Speak to any elementary teacher about reading and shortly into the conversation, you'll hear about the importance of sight words. We stress how essential it is to practice them during parent conferences. We see evidence of students' practice in classroom lists, graphs, and other artifacts. We all agree that sight words are an integral part of the reading program. But I was frustrated early in my teaching career because I wasn't sure how to teach the sight words, beyond using word cards and lists and asking students to memorize them. What was I supposed to do as the teacher to help the students learn the words? My school at the time was using a scripted literacy program that taught them in a strange way. Whenever the students encountered a sight word in a passage, we were supposed to interrupt and say "Funny word! Let's sound it out the funny way. That's not how you say the word. This word is ____."
Frankly, I hated that method of introducing the sight words. I thought it dumbed down the teaching and interrupted the flow of students' reading. It treated the students like idiots incapable of thinking and analyzing words on their own. Out of desperation I created a different approach.
It was around Christmas time, so I decided to categorize the sight words as nice or naughty, like they say in the carol lyrics. My first grade class took to this new way of dealing with sight words quickly, and within a month, they were transferring their understanding to other words they found in books. Since then (which was December 2013), I have used this method with hundreds of my reading students, ranging from first to fifth grade, and they all understood the technique.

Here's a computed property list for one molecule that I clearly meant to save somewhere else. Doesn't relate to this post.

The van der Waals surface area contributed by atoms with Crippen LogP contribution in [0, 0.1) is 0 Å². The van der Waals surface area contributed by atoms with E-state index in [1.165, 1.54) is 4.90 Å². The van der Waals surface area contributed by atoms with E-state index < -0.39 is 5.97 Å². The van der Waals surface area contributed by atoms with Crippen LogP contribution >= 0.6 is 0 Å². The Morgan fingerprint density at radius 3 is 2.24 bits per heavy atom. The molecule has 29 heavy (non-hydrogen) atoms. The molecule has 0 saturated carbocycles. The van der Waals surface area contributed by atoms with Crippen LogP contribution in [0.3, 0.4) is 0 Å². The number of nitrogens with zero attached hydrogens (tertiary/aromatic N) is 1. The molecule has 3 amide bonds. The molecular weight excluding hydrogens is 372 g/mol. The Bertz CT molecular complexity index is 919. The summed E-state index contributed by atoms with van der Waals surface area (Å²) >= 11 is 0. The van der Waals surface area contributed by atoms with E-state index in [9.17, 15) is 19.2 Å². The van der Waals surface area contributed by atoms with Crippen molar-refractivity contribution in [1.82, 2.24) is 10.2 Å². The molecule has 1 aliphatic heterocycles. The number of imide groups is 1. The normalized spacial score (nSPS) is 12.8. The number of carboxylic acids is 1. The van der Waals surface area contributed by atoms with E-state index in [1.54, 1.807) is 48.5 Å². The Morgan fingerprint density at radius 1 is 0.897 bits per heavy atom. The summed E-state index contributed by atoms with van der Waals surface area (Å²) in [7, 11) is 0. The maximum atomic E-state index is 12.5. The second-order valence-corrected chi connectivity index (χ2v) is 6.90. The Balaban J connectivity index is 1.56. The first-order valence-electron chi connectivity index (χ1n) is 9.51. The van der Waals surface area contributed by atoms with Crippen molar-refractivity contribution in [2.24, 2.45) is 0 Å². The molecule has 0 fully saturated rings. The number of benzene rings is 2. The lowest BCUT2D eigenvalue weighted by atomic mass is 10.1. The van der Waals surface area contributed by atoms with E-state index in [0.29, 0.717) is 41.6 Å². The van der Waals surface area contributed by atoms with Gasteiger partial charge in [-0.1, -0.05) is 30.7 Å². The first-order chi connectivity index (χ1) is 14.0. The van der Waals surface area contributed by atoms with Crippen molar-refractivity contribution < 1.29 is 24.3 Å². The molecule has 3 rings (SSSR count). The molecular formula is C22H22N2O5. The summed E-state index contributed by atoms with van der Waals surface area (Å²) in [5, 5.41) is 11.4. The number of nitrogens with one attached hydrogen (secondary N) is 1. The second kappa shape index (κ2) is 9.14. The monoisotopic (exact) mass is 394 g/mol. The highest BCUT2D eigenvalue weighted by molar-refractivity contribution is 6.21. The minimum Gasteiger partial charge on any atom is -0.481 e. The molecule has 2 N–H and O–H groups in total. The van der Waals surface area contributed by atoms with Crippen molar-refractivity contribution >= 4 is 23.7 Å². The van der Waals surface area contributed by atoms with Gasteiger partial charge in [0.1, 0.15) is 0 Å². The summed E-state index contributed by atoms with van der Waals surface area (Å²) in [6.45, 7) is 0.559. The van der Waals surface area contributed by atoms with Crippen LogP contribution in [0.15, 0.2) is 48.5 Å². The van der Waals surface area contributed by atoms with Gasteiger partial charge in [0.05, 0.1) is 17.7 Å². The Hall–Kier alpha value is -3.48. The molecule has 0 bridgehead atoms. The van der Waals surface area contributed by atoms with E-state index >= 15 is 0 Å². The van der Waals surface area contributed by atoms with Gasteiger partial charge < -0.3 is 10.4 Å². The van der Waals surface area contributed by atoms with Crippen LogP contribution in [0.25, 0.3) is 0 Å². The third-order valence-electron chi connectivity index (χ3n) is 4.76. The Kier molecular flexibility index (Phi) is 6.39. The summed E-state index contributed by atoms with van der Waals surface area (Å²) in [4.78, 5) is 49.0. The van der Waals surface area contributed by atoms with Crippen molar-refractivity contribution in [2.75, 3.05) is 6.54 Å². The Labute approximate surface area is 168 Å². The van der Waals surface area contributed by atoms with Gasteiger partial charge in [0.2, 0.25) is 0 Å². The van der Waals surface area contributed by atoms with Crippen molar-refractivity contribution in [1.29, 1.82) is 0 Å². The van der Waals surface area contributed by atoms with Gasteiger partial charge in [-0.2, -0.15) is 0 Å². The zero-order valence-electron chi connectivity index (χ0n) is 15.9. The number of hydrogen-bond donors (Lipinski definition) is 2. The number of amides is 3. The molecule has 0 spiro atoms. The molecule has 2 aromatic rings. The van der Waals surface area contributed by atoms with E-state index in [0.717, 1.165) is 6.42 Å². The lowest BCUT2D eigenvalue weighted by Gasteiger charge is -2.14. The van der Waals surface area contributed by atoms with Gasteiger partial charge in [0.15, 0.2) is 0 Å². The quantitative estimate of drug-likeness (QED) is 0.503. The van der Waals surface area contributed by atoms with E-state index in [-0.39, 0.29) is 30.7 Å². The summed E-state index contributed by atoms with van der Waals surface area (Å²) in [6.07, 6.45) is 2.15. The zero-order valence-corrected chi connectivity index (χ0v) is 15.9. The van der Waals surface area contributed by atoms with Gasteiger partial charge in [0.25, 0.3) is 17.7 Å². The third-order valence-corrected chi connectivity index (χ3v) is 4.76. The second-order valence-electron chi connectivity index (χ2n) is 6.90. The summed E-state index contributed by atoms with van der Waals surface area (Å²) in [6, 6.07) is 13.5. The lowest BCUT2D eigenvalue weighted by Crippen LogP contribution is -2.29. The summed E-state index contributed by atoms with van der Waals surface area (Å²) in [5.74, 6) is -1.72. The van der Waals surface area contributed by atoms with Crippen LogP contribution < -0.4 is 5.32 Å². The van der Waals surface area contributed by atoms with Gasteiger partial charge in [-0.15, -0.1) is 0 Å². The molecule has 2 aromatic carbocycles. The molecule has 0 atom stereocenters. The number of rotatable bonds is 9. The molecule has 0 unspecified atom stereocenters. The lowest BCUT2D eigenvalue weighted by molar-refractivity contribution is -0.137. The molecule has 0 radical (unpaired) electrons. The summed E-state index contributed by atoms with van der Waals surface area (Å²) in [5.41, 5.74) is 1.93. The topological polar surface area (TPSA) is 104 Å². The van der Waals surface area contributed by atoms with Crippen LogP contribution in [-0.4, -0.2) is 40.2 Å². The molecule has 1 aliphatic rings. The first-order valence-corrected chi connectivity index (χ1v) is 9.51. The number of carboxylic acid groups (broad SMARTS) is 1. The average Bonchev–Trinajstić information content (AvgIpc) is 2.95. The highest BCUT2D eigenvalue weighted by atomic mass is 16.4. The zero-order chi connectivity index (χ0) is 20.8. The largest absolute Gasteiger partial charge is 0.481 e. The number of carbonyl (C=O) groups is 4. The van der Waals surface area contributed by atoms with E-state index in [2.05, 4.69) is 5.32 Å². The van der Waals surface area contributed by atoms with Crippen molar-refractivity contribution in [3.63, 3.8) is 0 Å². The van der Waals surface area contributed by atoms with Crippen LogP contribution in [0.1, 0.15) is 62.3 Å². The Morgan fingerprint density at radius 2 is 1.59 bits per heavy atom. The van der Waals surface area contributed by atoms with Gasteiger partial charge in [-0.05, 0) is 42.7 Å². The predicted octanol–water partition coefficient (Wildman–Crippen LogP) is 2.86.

the RDNG sight words method
Teach the whole class and/or small groups the difference between regular and irregular words.
Nice/Regular words are easy to read. They follow the sound rules. The letters you see match the sounds you hear.
Naughty/Irregular words are harder to read. They break the sound rules. The letters do not match the sounds.
Teach a list of 20-30 words at a time. I usually divide the Dolch word lists in half.
Go through each word with students and code it as regular or irregular (nice or naughty). Most students enjoy putting smile and frown faces/emojis beside the words.
For words coded as irregular, help students come up with the way the word should be spelled. I ask the kids "How would you spell this word if you were the boss of English?" Examples: said=sed (like red, bed); of=uv; where=wair (like lair, hair). My students need more help with this the first few lessons but can gradually do it on their own as we progress through the sight word levels.
Provide students with practice time to read and spell the words. They should locate them in books and use them in sentences. They can build the words with letter tiles, rainbow markers, and other reading manipulatives.
Assess the words after a period of 1-4 weeks. Test students' reading and spelling of the sight words. Aim for 80% mastery or higher to advance to the next list of words.
Listen, observe, and discuss words with students. More and more of your readers will show you words from their books, sharing statements such as "Hey, this is one of those naughty words" or "I noticed this word has letters that don't match the sounds" or "Oh, this must be one of those irregular words that can't be sounded out." Do an inner happy dance (or outward one if that's your teaching style) when you observe these because they're signs of sight word learning being internalized and transferred!!!!!
This is my way of teaching sight words to my at-risk and ESOL students. It has helped my struggling readers develop a strategy for decoding and recognizing high frequency words.
How do you approach sight word instruction in your classroom? What methods have helped your students master the sight words? Please share your best practices below in the comments or write me at firstname.lastname@example.org....I'd love to hear more!